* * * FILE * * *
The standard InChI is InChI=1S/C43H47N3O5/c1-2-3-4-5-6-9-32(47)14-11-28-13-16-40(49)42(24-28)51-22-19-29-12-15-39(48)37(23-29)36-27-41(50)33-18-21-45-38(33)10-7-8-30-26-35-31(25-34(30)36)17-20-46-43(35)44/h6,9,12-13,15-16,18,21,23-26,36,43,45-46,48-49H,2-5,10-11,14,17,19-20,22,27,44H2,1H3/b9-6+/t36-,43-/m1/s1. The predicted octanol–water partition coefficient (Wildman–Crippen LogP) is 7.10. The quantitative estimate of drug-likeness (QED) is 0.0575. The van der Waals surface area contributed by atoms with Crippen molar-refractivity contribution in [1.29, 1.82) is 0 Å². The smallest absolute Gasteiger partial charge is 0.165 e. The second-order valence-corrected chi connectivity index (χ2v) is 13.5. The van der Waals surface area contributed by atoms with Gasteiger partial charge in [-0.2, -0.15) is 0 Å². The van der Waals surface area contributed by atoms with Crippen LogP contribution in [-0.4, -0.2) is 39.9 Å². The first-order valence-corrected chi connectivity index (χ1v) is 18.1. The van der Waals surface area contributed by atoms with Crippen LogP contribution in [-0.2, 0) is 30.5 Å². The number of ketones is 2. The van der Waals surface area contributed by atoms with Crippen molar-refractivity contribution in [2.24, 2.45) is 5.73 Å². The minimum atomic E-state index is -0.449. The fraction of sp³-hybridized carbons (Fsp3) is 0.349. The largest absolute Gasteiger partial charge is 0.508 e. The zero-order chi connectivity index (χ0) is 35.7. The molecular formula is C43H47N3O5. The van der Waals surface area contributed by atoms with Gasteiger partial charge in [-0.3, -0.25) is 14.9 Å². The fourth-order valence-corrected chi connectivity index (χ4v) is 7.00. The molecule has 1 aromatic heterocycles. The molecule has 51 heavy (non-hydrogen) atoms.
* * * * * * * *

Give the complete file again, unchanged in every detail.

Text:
The standard InChI is InChI=1S/C43H47N3O5/c1-2-3-4-5-6-9-32(47)14-11-28-13-16-40(49)42(24-28)51-22-19-29-12-15-39(48)37(23-29)36-27-41(50)33-18-21-45-38(33)10-7-8-30-26-35-31(25-34(30)36)17-20-46-43(35)44/h6,9,12-13,15-16,18,21,23-26,36,43,45-46,48-49H,2-5,10-11,14,17,19-20,22,27,44H2,1H3/b9-6+/t36-,43-/m1/s1. The predicted octanol–water partition coefficient (Wildman–Crippen LogP) is 7.10. The quantitative estimate of drug-likeness (QED) is 0.0575. The van der Waals surface area contributed by atoms with Crippen molar-refractivity contribution in [1.29, 1.82) is 0 Å². The smallest absolute Gasteiger partial charge is 0.165 e. The second-order valence-corrected chi connectivity index (χ2v) is 13.5. The van der Waals surface area contributed by atoms with Gasteiger partial charge in [-0.2, -0.15) is 0 Å². The van der Waals surface area contributed by atoms with Crippen LogP contribution in [-0.4, -0.2) is 39.9 Å². The first-order valence-corrected chi connectivity index (χ1v) is 18.1. The van der Waals surface area contributed by atoms with Crippen LogP contribution in [-0.2, 0) is 30.5 Å². The number of ketones is 2. The van der Waals surface area contributed by atoms with Crippen molar-refractivity contribution in [2.24, 2.45) is 5.73 Å². The minimum atomic E-state index is -0.449. The fraction of sp³-hybridized carbons (Fsp3) is 0.349. The largest absolute Gasteiger partial charge is 0.508 e. The zero-order chi connectivity index (χ0) is 35.7. The molecular formula is C43H47N3O5. The van der Waals surface area contributed by atoms with Gasteiger partial charge in [-0.3, -0.25) is 14.9 Å². The fourth-order valence-corrected chi connectivity index (χ4v) is 7.00. The molecule has 1 aromatic heterocycles. The molecule has 51 heavy (non-hydrogen) atoms.